Free Neighborhood Improvement Tree Grant. If you’ve always felt that an area of your neighborhood could use some trees this may be a great solution to improve your neighborhood for free, to spend time with your neighbors and be the neighborhood hero.
Openlands is one of the oldest metropolitan conservation organizations in the nation and the only such group with a regional scope in the greater Chicago region.
TreePlanters Project Grant
The TreePlanters Project Grant is open to Chicago residents who would like to facilitate a community tree planting day with their neighbors. By engaging neighbors, local businesses and organizations, the applicant will identify locations for 10-40 trees to be planted, as well as volunteers interested in planting them. Openlands will provide assistance throughout this process. Not all applications will be able to receive a grant. If you are serious I would get organized sooner rather than later. Learn more here.
Free Neighborhood Improvement Tree Grant – Application deadlines
Applications are accepted on a rolling basis. Plantings occur in the spring (April-May) and fall (September-early November) of each year. Apply here. The application process involves three steps. Once you have completed all three steps, you will be ready for planting day.
Where can you plant free trees
Planting locations must be in the city of Chicago or the near south suburbs and on public land. Public land is considered to be the parkways between the curb and the sidewalk in front of residential houses, school property, and some vacant lots. We will no longer accept proposals that are solely for planting in Chicago Parks.
Those receiving the grant will:
Recruit neighborhood volunteers. Openlands will provide additional resources to help with event promotion, and you should encourage all volunteers to register in advance of planting day using the unique event link.
Local volunteers will be best suited to provide tree care for the three years following the planting. On planting day, Openlands and trained TreeKeepers will assist volunteers with planting trees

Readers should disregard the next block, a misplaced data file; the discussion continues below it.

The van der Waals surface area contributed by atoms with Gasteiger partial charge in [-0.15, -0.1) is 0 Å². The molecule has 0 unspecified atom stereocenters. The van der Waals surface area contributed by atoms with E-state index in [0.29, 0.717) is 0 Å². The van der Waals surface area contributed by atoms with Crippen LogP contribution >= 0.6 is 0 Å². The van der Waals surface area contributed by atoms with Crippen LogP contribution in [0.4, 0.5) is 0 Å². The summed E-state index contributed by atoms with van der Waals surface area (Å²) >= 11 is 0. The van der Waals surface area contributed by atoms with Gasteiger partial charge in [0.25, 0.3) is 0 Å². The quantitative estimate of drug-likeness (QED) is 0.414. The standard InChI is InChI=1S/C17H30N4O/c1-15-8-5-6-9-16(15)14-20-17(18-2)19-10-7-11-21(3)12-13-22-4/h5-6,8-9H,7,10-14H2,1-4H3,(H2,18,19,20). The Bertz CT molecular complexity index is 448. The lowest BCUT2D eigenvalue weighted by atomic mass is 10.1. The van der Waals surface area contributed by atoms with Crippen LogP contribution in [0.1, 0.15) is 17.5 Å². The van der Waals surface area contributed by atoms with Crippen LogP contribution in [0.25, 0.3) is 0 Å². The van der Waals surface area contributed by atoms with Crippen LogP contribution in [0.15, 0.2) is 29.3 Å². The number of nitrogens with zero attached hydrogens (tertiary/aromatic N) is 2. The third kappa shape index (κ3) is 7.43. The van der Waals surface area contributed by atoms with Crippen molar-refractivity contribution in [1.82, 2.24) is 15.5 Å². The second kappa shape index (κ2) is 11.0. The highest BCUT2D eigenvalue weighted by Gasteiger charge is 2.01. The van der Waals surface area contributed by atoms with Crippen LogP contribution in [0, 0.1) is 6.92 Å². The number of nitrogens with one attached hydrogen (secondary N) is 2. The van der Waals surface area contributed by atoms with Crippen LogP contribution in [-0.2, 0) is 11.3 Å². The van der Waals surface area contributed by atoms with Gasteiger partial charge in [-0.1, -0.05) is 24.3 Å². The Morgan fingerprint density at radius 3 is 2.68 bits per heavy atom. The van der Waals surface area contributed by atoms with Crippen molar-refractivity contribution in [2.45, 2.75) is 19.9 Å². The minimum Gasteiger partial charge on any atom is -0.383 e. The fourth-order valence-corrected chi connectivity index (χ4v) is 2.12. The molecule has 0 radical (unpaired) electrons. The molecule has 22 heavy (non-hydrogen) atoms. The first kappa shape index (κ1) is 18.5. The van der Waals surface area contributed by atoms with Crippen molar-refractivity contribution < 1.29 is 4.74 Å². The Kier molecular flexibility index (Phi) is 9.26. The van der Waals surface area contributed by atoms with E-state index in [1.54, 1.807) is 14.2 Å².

Openlands unites the people and resources of the diverse Chicago metropolitan region around the goal of land and water protection, providing a healthy vibrant space to live and work.
Founded in 1963 as a program of the Welfare Council of Metropolitan Chicago, Openlands is one of the oldest metropolitan conservation organizations in the nation and the only such group with a regional scope in the greater Chicago region. Openlands has helped protect more than 55,000 acres of land for public parks and forest preserves, wildlife refuges, land and water greenway corridors, urban farms, and community gardens.
Utilizing a number of conservation tools—outreach and education, technical assistance and planning, land acquisition and preservation, and policy and advocacy—Openlands adopts and implements long-term solutions that balance the inevitable growth of our region with the responsibility to protect our open spaces and natural resources for generations to come.
Mission and Vision
Openlands protects the natural and open spaces of northeastern Illinois and the surrounding region to ensure cleaner air and water, protect natural habitats and wildlife, and help balance and enrich our lives. Openlands’ vision for the region is a landscape that includes a vast network of land and water trails, tree-lined streets, and intimate public gardens within easy reach of every city dweller. It also includes parks and preserves big enough to provide natural habitat and to give visitors a sense of the vast prairies, woodlands, and wetlands that were here before the cities. In sum, Openlands believes that protected open space is critical for the quality of life of our region.
Commitment to Diversity
Openlands maintains that achieving diversity requires an enduring commitment to inclusion that must find full expression in our organizational culture, values, norms and behaviors. Throughout our work, we will support diversity in all of its forms, encompassing but not limited to age, ability, economic circumstance, ethnicity, gender, race, religion, and sexual orientation.